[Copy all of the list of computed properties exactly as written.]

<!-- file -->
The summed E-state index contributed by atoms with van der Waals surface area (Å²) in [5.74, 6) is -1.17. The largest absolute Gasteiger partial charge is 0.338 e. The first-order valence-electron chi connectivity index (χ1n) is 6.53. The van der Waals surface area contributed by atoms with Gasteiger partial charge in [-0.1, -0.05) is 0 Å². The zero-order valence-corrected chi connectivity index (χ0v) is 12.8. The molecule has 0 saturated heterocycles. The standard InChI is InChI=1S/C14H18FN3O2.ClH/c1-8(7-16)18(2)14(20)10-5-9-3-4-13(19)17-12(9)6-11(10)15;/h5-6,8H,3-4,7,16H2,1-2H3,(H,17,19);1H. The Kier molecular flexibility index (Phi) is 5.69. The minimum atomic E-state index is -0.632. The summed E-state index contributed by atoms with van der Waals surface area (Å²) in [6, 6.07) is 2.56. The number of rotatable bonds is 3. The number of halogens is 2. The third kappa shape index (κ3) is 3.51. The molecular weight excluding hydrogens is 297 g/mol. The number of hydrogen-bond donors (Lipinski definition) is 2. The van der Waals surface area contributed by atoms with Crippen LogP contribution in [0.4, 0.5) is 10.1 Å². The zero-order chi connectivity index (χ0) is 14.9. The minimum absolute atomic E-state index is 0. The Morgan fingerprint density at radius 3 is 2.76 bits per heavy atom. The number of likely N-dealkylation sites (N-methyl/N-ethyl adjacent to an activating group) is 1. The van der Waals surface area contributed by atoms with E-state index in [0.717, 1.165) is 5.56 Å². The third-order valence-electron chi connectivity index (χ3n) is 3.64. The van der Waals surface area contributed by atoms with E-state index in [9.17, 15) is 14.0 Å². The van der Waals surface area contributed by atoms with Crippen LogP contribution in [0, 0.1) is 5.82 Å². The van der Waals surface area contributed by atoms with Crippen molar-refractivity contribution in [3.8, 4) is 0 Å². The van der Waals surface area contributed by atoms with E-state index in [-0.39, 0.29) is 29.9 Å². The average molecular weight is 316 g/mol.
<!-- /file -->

The summed E-state index contributed by atoms with van der Waals surface area (Å²) in [5.74, 6) is -1.17. The largest absolute Gasteiger partial charge is 0.338 e. The first-order valence-electron chi connectivity index (χ1n) is 6.53. The van der Waals surface area contributed by atoms with Gasteiger partial charge in [-0.1, -0.05) is 0 Å². The zero-order valence-corrected chi connectivity index (χ0v) is 12.8. The molecule has 0 saturated heterocycles. The standard InChI is InChI=1S/C14H18FN3O2.ClH/c1-8(7-16)18(2)14(20)10-5-9-3-4-13(19)17-12(9)6-11(10)15;/h5-6,8H,3-4,7,16H2,1-2H3,(H,17,19);1H. The Kier molecular flexibility index (Phi) is 5.69. The minimum atomic E-state index is -0.632. The summed E-state index contributed by atoms with van der Waals surface area (Å²) in [6, 6.07) is 2.56. The number of rotatable bonds is 3. The number of halogens is 2. The third kappa shape index (κ3) is 3.51. The molecular weight excluding hydrogens is 297 g/mol. The number of hydrogen-bond donors (Lipinski definition) is 2. The van der Waals surface area contributed by atoms with Crippen LogP contribution in [0.4, 0.5) is 10.1 Å². The zero-order chi connectivity index (χ0) is 14.9. The minimum absolute atomic E-state index is 0. The Morgan fingerprint density at radius 3 is 2.76 bits per heavy atom. The number of likely N-dealkylation sites (N-methyl/N-ethyl adjacent to an activating group) is 1. The van der Waals surface area contributed by atoms with E-state index in [0.717, 1.165) is 5.56 Å². The third-order valence-electron chi connectivity index (χ3n) is 3.64. The van der Waals surface area contributed by atoms with E-state index in [9.17, 15) is 14.0 Å². The van der Waals surface area contributed by atoms with Crippen LogP contribution in [0, 0.1) is 5.82 Å². The van der Waals surface area contributed by atoms with Crippen molar-refractivity contribution in [3.8, 4) is 0 Å². The van der Waals surface area contributed by atoms with E-state index in [-0.39, 0.29) is 29.9 Å². The average molecular weight is 316 g/mol.